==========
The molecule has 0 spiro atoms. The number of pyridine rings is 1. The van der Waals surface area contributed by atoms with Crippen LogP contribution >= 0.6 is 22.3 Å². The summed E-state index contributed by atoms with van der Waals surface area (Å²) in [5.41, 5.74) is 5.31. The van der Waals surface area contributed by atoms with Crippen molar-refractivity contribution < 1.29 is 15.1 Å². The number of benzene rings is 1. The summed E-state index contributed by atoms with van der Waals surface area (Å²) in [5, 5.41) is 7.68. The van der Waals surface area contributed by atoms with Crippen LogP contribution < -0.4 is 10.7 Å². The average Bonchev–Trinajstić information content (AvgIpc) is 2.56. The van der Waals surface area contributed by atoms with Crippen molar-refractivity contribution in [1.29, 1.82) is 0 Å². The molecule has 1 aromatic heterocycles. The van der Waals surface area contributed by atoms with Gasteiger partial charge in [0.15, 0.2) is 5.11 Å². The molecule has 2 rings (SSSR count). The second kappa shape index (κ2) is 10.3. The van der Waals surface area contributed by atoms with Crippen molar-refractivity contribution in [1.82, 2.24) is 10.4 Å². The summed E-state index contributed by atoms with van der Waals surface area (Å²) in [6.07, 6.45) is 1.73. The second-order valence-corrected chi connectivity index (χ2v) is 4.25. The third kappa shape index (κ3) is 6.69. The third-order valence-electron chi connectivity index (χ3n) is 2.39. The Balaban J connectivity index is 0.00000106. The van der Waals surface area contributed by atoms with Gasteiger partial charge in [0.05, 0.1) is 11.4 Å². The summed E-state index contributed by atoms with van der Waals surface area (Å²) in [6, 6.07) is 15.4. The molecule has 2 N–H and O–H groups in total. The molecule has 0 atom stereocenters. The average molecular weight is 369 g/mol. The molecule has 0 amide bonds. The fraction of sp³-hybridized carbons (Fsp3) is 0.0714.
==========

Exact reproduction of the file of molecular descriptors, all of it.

The molecule has 0 spiro atoms. The number of pyridine rings is 1. The van der Waals surface area contributed by atoms with Crippen LogP contribution >= 0.6 is 22.3 Å². The summed E-state index contributed by atoms with van der Waals surface area (Å²) in [5.41, 5.74) is 5.31. The van der Waals surface area contributed by atoms with Crippen molar-refractivity contribution < 1.29 is 15.1 Å². The number of benzene rings is 1. The summed E-state index contributed by atoms with van der Waals surface area (Å²) in [5, 5.41) is 7.68. The van der Waals surface area contributed by atoms with Crippen LogP contribution < -0.4 is 10.7 Å². The average Bonchev–Trinajstić information content (AvgIpc) is 2.56. The van der Waals surface area contributed by atoms with Crippen molar-refractivity contribution in [1.29, 1.82) is 0 Å². The molecule has 1 aromatic heterocycles. The van der Waals surface area contributed by atoms with Gasteiger partial charge in [0.15, 0.2) is 5.11 Å². The molecule has 2 rings (SSSR count). The second kappa shape index (κ2) is 10.3. The van der Waals surface area contributed by atoms with Crippen molar-refractivity contribution in [1.82, 2.24) is 10.4 Å². The summed E-state index contributed by atoms with van der Waals surface area (Å²) in [6.07, 6.45) is 1.73. The second-order valence-corrected chi connectivity index (χ2v) is 4.25. The third kappa shape index (κ3) is 6.69. The third-order valence-electron chi connectivity index (χ3n) is 2.39. The Balaban J connectivity index is 0.00000106. The van der Waals surface area contributed by atoms with Gasteiger partial charge in [0.05, 0.1) is 11.4 Å². The summed E-state index contributed by atoms with van der Waals surface area (Å²) in [6, 6.07) is 15.4. The molecule has 2 N–H and O–H groups in total. The molecule has 0 atom stereocenters. The average molecular weight is 369 g/mol. The molecule has 0 amide bonds. The fraction of sp³-hybridized carbons (Fsp3) is 0.0714.